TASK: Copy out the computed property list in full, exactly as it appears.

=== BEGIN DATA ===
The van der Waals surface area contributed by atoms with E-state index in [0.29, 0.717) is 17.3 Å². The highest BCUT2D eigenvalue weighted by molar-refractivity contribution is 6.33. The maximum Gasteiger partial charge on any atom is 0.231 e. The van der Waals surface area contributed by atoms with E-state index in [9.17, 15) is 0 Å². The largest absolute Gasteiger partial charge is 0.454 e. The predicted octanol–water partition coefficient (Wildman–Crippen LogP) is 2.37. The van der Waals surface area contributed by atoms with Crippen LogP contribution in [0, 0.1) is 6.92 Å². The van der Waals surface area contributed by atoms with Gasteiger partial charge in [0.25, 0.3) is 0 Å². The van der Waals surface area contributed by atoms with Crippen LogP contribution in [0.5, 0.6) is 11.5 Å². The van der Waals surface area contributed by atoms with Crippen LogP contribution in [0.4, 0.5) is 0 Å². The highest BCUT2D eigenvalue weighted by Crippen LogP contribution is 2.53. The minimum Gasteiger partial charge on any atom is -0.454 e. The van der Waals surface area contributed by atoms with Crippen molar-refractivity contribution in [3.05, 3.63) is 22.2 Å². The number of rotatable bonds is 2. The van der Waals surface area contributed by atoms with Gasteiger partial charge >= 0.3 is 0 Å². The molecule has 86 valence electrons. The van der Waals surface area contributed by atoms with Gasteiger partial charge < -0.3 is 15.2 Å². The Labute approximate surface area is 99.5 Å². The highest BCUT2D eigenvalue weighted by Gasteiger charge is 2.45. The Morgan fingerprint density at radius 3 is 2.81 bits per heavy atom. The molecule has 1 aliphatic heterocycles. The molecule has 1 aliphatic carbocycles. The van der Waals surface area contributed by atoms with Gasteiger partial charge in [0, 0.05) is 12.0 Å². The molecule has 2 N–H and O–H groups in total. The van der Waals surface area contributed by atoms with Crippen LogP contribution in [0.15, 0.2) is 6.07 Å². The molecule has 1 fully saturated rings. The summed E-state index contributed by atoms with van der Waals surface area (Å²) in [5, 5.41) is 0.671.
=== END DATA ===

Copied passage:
The van der Waals surface area contributed by atoms with E-state index in [0.29, 0.717) is 17.3 Å². The highest BCUT2D eigenvalue weighted by molar-refractivity contribution is 6.33. The maximum Gasteiger partial charge on any atom is 0.231 e. The van der Waals surface area contributed by atoms with E-state index in [9.17, 15) is 0 Å². The largest absolute Gasteiger partial charge is 0.454 e. The predicted octanol–water partition coefficient (Wildman–Crippen LogP) is 2.37. The van der Waals surface area contributed by atoms with Crippen LogP contribution in [0, 0.1) is 6.92 Å². The van der Waals surface area contributed by atoms with Gasteiger partial charge in [0.25, 0.3) is 0 Å². The van der Waals surface area contributed by atoms with Crippen LogP contribution in [0.5, 0.6) is 11.5 Å². The van der Waals surface area contributed by atoms with Crippen LogP contribution in [0.4, 0.5) is 0 Å². The highest BCUT2D eigenvalue weighted by Crippen LogP contribution is 2.53. The minimum Gasteiger partial charge on any atom is -0.454 e. The van der Waals surface area contributed by atoms with Crippen molar-refractivity contribution in [3.05, 3.63) is 22.2 Å². The number of rotatable bonds is 2. The van der Waals surface area contributed by atoms with Gasteiger partial charge >= 0.3 is 0 Å². The molecule has 86 valence electrons. The van der Waals surface area contributed by atoms with Gasteiger partial charge < -0.3 is 15.2 Å². The Labute approximate surface area is 99.5 Å². The highest BCUT2D eigenvalue weighted by Gasteiger charge is 2.45. The Morgan fingerprint density at radius 3 is 2.81 bits per heavy atom. The molecule has 1 aliphatic heterocycles. The molecule has 1 aliphatic carbocycles. The van der Waals surface area contributed by atoms with Gasteiger partial charge in [0, 0.05) is 12.0 Å². The molecule has 2 N–H and O–H groups in total. The van der Waals surface area contributed by atoms with Crippen LogP contribution in [0.15, 0.2) is 6.07 Å². The molecule has 1 fully saturated rings. The summed E-state index contributed by atoms with van der Waals surface area (Å²) in [5, 5.41) is 0.671.